Smile like you mean it

"With a camera you can go into the stomach of a kangaroo," mused Swedish director Ingmar Bergman. "But to look at the human face, I think, is the most fascinating." It is hard to contest Bergman’s
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“With a camera you can go into the stomach of a kangaroo,” mused Swedish director Ingmar Bergman. “But to look at the human face, I think, is the most fascinating.” It is hard to contest Bergman’s claim that “the great gift of cinematography is the human face” – or at least that it is one such gift. The face has long been an important subject in painterly and photographic portraiture, and it surely plays an important role in many forms of theater. Through its capacity to capture movement, to frame the face with unprecedented intimacy, and to render drama through facial expression, however, the art of film subsumes and intensifies the ancient artistic preoccupation with the face. Denis Lavant in Rabbit in Your Headlights (Jonathan Glazer, 1998). It is not all about expression though. Often enough, the sheer look of a face is enough to capture our attention, from the varieties of beauty the world of filmmaking constantly parades before us, to the. . .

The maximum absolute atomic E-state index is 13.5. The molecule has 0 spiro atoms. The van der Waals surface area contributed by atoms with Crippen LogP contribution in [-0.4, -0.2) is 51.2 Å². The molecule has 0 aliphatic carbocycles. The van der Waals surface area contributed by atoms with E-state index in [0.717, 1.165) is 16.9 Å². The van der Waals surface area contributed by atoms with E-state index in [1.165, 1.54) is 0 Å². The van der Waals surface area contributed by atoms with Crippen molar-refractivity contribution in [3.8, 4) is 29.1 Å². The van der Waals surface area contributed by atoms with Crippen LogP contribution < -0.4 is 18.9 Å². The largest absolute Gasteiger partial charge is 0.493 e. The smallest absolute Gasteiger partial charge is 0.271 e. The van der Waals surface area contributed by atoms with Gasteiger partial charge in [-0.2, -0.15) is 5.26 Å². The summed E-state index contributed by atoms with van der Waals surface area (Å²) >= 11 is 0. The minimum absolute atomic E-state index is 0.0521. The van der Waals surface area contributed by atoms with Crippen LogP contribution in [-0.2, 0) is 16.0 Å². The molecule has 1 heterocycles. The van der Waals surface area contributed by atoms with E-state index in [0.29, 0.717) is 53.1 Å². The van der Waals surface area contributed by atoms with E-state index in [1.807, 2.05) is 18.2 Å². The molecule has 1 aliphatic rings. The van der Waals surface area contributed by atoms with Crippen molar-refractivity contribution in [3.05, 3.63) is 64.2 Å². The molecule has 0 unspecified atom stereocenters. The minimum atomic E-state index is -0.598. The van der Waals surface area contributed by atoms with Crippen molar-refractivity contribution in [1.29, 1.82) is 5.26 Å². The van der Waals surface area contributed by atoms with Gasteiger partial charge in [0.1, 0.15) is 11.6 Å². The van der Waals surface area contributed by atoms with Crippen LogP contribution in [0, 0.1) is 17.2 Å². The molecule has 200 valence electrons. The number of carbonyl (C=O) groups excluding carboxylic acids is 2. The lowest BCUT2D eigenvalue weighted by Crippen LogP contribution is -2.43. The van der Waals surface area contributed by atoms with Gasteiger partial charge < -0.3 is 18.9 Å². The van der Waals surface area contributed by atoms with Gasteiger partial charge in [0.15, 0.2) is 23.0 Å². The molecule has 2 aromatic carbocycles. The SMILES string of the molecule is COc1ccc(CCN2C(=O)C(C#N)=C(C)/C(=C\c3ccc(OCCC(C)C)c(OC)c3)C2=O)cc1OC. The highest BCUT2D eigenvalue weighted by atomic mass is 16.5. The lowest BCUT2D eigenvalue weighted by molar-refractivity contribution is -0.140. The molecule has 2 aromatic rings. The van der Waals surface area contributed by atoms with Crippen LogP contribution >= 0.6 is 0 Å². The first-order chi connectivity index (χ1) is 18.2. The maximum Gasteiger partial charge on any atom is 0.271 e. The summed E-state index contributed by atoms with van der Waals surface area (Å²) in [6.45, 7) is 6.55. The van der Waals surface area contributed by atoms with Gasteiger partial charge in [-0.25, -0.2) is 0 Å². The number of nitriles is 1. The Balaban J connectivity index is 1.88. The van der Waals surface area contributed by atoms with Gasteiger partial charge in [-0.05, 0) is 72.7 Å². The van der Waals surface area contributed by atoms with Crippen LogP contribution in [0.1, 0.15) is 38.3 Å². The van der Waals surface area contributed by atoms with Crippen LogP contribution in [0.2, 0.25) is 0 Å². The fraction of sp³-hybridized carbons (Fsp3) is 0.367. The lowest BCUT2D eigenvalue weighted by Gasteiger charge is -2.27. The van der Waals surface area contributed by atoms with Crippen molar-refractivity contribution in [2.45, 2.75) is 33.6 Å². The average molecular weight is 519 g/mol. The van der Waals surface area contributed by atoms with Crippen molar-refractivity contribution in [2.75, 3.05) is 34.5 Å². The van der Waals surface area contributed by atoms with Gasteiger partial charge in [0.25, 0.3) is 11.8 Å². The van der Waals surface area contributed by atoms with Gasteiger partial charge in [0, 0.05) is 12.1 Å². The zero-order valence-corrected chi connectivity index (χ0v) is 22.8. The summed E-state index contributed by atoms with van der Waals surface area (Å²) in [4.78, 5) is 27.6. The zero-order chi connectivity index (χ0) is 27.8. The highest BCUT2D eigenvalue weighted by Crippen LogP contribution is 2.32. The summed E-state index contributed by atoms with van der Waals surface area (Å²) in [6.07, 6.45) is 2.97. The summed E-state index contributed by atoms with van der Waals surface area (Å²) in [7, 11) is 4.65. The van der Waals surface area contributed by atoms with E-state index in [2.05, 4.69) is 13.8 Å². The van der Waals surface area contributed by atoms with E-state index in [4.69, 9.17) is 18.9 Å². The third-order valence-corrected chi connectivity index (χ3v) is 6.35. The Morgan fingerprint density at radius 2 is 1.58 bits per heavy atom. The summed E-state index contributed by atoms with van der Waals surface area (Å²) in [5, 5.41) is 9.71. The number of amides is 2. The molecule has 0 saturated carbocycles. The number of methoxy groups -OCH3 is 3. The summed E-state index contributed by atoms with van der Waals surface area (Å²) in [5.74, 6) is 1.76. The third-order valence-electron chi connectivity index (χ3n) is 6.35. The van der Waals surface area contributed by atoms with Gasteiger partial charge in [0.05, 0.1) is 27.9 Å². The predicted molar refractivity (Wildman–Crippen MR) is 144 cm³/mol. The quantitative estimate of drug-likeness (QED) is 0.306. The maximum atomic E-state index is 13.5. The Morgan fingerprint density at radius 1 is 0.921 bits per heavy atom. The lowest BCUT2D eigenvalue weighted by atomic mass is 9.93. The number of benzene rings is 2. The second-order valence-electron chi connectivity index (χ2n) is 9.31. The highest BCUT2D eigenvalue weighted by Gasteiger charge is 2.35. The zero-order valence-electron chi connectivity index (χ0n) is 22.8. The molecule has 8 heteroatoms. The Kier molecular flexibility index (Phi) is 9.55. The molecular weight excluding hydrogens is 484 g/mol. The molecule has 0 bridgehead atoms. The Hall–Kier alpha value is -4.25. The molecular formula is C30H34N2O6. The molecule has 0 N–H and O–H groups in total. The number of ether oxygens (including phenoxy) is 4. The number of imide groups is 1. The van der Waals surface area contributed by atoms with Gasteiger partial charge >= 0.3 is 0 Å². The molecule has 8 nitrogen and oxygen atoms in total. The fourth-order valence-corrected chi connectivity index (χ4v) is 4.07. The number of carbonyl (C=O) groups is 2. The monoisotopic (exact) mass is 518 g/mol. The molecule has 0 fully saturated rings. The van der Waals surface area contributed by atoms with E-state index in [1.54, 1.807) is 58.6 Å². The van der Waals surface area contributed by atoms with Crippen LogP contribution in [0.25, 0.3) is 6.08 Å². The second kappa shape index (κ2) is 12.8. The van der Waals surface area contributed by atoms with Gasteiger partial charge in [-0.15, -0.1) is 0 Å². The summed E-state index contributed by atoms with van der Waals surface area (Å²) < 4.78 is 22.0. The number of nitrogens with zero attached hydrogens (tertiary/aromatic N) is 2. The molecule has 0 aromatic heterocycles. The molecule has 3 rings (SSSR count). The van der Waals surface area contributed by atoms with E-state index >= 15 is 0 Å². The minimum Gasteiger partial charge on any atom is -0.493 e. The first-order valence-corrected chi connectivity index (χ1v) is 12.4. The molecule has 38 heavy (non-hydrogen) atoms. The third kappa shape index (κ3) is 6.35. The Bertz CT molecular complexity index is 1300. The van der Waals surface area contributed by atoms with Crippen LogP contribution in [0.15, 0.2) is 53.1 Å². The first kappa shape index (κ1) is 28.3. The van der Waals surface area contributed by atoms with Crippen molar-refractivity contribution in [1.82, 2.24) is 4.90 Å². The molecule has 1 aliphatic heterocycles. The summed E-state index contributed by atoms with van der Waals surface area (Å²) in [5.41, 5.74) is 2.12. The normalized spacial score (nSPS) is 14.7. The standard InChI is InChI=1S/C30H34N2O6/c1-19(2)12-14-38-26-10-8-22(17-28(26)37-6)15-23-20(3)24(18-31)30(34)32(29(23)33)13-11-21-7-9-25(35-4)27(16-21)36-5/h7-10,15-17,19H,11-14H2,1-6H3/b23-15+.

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News source: OUPblog » Philosophy

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